Do you remember when you were a kid? And how excited you were to lose a baby tooth? As you’ve gotten older — or, perhaps more accurately, as dentists have gotten involved — the prospect of tooth loss may have become a far less exciting notion. It may even fill you with angst. As a general rule, pulling a tooth is the last resort, but sometimes it’s the right call. If you’ve been scheduled for dental extraction in Crescent Heights, here’s a guide to preparing for the procedure and your full and quick recovery.
Be sure your dentist has a complete and current medical history
Undergoing a dental extraction near you is almost always a complication and infection-free experience, but that depends on your dentist in Crescent Heights having an accurate picture of your medical condition. It’s especially important that your dentist be aware of any conditions that increase your risk of infection or affect your bleeding patterns. Share everything about your medical condition with your dentist in Crescent Heights, including any illnesses, medical treatment, allergies, prior experience with painkillers, prior experiences with sedation, and:
● Any medical history of bacterial endocarditis
● Any condition that suppresses your immune system
● If you have any liver disease or heart defects
● If you have any mechanical heart valves or artificial joint replacements
● A complete list of all medications (in a perfect world, take any and all prescription bottles to your pre-extraction appointment).
Discussing anesthesia and painkiller options
Tooth extractions are usually performed under some level and type of dental sedation. Dental sedation options include (from mildest to most significant): nitrous oxide (laughing gas), oral sedation, intravenous (IV) sedation and general sedation. Which option is right for you will depend on your dentist’s review of your medical history, whether you have any personal experience of dental fear or anxiety, the complexity and length of your anticipated procedure, and your prior history with sedation. You and your dentist from Crescent Heights Dental Clinic will develop a sedation-related plan before your extraction appointment.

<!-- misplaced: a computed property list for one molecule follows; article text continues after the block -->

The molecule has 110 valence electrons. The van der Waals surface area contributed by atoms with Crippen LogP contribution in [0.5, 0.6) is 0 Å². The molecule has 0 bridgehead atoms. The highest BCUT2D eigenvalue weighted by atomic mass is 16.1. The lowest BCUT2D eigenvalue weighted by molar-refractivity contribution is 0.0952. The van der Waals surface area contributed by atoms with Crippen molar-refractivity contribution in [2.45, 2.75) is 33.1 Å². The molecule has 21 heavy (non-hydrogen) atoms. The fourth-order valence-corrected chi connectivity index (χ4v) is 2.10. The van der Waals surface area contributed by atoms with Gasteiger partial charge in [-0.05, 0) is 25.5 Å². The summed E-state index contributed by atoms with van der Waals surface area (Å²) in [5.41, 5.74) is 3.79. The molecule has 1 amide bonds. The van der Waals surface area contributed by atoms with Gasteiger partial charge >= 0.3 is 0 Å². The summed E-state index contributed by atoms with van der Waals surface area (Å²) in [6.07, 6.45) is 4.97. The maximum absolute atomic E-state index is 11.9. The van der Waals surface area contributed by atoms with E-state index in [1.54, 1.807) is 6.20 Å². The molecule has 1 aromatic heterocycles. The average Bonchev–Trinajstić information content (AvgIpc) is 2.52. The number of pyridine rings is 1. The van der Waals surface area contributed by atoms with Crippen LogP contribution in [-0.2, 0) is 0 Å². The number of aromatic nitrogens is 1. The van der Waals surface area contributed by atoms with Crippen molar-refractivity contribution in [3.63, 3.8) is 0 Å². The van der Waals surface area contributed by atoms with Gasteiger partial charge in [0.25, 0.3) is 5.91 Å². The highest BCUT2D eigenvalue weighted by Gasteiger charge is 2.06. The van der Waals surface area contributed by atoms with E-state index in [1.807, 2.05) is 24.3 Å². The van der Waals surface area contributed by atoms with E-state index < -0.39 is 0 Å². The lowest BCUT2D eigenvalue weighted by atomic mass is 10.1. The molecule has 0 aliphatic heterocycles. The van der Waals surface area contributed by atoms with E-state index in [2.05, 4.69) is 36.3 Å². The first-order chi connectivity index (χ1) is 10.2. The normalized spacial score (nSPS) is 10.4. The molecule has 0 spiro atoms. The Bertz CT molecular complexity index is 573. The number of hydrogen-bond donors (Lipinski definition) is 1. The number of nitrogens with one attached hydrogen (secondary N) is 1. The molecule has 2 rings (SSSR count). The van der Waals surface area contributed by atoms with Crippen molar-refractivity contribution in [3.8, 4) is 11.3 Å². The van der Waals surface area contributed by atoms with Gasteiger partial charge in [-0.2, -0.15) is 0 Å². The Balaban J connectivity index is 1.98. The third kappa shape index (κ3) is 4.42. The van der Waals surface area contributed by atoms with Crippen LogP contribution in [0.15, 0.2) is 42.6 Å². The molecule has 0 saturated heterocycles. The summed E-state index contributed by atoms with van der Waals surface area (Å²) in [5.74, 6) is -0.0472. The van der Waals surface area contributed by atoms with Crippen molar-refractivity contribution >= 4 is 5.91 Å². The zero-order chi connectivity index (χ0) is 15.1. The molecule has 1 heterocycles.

Your tooth extraction procedure itself will be pain-free. You will, though, experience some pain and discomfort during your recovery period. After all, the procedure is a physically strenuous one, and some soreness and discomfort are completely natural. Discuss your preferences and past experience with painkillers — whether over-the-counter or prescribed narcotic pain medications — with your dentist in advance. Your dentist has a wide variety of pain control medications available and can take into account any adverse reactions or personal concerns about pain control if aware of those concerns in advance.
Some practical considerations
There are a few tips that may seem like common sense and can maybe go without saying. Sometimes, though, the things that “go without saying” really should be said:
● If you’re going to rely on insurance benefits to pay for your procedure, make all appropriate inquiries and arrangements in advance (rather than in the “afterglow” of your surgery)
● You will not be able to drive home after your surgery. Be sure to have a ride home arranged in advance
● For the first couple of days after surgery, you should rest as completely as possible. To make that possible, arrange for a day or two off of work and for support to take over any child or elder-care responsibilities you might usually have
● When getting ready for your extraction, be sure to wear loose-fitting and comfortable clothing with a short-sleeved shirt (and ideally not something you’re concerned about becoming stained.) That wardrobe will ensure you’re physically comfortable and give your surgeon the freedom necessary to ensure you get the treatment you need.
One last tip, which really should have been the first tip. It may be the most important. Take all the time you need to ask a dentist near you all the questions you have, and to get all the answers you need.